SFX 4: Shaking of shackles and growling.
DOCTOR: This is now twenty-nine cases.
PATIENT: We have to get out of here!
DOCTOR: Nurse, please administer the sedative. Then we’ll have to consider cold storage.
SFX 5: A hiss.
DOCTOR: The patients all report similar experiences. Anywhere the waste from the mine goes, there are reports of apparitions. Ghostly alien forms. They report long claws and sharp teeth and tall slim frames covered in an exoskeleton of some sort. These “ghosts”, for lack of a better term here, attack the crew. Some of the crew members have come into the infirmary here with wounds. My guess is there’s some sort of gas leak or other chemical contamination coming from something in the mines that is causing a hallucination, and then you have one person say something about alien ghosts and suddenly everyone in the room is seeing them. We have to keep these incidents quiet or soon we’ll have a ship full of people seeing sharp claws and exoskeletons. It seems likely that the wounds are caused by other crew members. The markings are consistent with human fingernails and teeth.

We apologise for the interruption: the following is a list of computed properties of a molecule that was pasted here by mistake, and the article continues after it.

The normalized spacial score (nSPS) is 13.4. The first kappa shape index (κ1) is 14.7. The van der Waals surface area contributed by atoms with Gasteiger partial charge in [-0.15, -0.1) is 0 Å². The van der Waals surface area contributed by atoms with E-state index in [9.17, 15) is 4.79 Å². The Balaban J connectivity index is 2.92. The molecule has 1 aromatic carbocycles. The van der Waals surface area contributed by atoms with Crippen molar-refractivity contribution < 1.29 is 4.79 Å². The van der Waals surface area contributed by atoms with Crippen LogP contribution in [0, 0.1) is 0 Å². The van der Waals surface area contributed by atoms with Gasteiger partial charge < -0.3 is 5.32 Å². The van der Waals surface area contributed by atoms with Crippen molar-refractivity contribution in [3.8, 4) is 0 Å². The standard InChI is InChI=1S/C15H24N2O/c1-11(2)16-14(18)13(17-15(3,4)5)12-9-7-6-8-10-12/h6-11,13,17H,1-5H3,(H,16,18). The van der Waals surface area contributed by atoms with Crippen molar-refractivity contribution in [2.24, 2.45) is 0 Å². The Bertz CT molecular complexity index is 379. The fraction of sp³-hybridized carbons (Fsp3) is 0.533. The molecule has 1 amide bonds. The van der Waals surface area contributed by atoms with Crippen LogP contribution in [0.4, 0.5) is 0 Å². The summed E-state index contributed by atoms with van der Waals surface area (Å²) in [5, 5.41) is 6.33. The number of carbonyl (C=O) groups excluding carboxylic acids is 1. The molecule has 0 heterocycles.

SFX 6: Generators powering down, and the hum dropping in pitch.
KEMBOI: What was that?
SEAVER: Another short?
KEMBOI: Dammit. Bypass this console and keep tracing the circuit.
* * *
KEMBOI: The first time I set foot on this station, I knew we were going to have trouble. It has taken us thirteen hours to trace all of the wiring in this room. A lot of it has been mangled, and there seems to be a lot of messy work here. This station wasn’t supposed to last as long as it did. The trouble is we know for sure now that there is a problem elsewhere on the station and now we have to find it. The orders are to keep working until we fix it, but that’s pushing us into the warning zone on our stimulants. This is going to be trouble. If any of these chips pop, I’m going to personally see to it that command hears about it. If I survive.
* * *
KEMBOI: So, we’ve traced the electrical problem to the science station next door to Medbay 3. Looks like Science Station 4. The place is filled with the mining waste. I think they were trying to figure out why it was causing hallucinations.